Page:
The question of where universities are heading is more relevant today than it has ever been before. To say universities in Australia are undergoing a crisis of identity is an exaggeration but they are facing a dilemma. The fundamental question universities are asking themselves is “what sort of university do we want to be?” While this is a question that universities will wish to answer themselves in light of their particular circumstances, increasingly government funding authorities are demanding a greater role in the decision making process.
Dr Brendan Nelson’s recent restatement of his belief that there should be “teaching only” universities illustrates this and is creating a very real debate throughout the sector about the funding and intensity of research undertaken by universities. This poses a challenge for universities with their traditional independence of operation, and their position that research and learning are integrally linked. Universities not only transmit knowledge, they also refine existing knowledge and develop new knowledge and ideas. Dr Nelson’s stance has the potential to alter these dynamics, shifting the power of self-determination away from universities.
Dr Nelson’s statements raise the question as to whether or not an institution which teaches contemporary knowledge, but which does not expand it substantially or create new knowledge, can be classified as a university. Removing one of the fundamental criteria of a university - that each must conduct its own research - throws into question the identity of those institutions which choose to become teaching only.
A teaching only institution would certainly be an important entity, providing education, extending the minds of those who study and work within it, and being of great value to the community, but could we consider it to truly be a university? Perhaps we might better call it a college or some other euphemism and reserve the term “university” for institutions of higher learning which also create, innovate and substantially add to our knowledge base - that is, institutions which simultaneously teach and research. The notion of teaching only universities, if logically continued, will return Australia to the pre-Dawkins binary system of education, which we began to move away from in the 1980s. The two-tiered system that will emerge is not desirable. If we do go down this pathway, it will be against the current global trend.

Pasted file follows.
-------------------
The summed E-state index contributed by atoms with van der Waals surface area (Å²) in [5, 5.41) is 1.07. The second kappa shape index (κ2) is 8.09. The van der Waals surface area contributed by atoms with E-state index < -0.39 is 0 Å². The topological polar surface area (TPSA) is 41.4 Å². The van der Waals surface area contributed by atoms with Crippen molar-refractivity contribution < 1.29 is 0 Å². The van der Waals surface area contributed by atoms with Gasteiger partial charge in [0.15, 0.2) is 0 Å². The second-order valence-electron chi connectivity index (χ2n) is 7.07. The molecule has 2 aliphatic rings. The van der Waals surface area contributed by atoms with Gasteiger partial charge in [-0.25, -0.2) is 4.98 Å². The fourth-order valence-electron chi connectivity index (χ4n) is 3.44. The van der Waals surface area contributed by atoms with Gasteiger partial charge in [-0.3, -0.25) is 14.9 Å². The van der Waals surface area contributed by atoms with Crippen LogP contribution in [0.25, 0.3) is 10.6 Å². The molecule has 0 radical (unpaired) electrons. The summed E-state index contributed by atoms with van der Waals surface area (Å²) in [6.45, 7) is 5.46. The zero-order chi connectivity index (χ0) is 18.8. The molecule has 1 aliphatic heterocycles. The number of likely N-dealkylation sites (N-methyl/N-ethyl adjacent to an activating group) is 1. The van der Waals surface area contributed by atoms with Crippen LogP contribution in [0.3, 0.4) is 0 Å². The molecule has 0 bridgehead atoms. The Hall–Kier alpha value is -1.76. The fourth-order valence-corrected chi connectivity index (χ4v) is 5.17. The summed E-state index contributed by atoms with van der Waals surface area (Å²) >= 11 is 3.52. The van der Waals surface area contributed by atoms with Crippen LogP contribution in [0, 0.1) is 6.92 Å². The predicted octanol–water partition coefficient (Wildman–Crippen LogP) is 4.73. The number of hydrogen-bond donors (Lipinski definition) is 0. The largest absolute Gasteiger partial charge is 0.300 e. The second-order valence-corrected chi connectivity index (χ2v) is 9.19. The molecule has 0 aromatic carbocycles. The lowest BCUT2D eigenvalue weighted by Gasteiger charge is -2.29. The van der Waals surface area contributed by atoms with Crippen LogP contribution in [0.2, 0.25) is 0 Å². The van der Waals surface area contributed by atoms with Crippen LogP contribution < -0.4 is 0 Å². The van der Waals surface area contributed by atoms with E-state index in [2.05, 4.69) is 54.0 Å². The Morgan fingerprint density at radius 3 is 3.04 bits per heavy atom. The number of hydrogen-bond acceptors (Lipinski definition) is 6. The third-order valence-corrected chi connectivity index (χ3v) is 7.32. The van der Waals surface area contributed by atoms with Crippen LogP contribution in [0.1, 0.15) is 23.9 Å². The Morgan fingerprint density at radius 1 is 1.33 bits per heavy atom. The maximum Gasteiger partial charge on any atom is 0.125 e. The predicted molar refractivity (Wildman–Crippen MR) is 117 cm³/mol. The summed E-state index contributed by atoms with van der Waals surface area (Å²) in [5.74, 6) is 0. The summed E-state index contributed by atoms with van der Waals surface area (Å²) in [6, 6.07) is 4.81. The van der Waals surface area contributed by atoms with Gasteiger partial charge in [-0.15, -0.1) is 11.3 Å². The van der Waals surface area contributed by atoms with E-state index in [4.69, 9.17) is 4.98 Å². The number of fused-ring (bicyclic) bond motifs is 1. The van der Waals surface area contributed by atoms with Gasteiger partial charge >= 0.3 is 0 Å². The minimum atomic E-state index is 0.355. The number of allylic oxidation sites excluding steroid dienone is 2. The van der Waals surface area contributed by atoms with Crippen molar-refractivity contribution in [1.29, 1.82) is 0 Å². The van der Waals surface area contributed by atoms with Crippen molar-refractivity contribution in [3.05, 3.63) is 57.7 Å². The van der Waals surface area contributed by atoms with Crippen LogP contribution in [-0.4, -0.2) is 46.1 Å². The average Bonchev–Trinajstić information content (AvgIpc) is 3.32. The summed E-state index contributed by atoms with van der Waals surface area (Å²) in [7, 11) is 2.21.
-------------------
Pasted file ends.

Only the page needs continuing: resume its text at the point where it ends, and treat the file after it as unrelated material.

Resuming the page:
I believe the question should not be whether universities are research focused or teaching only institutions - all universities should research. The real question is to what extent this should happen. Rather than an either/or proposition, I prefer a scenario where some universities are research intensive but still teach, while others are teaching intensive but retain a core research component, most probably into specific research areas of high impact and importance. Research would be a common characteristic - the extent to which the research was undertaken would be the point of difference. Both approaches are valid and could play an important role within the higher education sector. The majority of UK institutions, for example, which carry the title “university”, recognise that research is a core aspect of their operations and mission.
The development and transfer of knowledge and research are inextricably linked. Research generates new ideas and challenges conventional modes of thinking. Both the environment in which research is being conducted and the way in which research is being conducted are changing.
So too is the environment in which universities operate. It is increasingly complex, particularly as institutions nationwide, both public and private, must now consider themselves within a global context. It is no longer acceptable for institutions to define themselves solely within the confines of the local or national arena. Globalisation is a significant contributing factor which universities must consider when defining and developing their profile. Arguably the fundamental role of universities as education providers will not change, but how they achieve this and in what environment they do so will alter.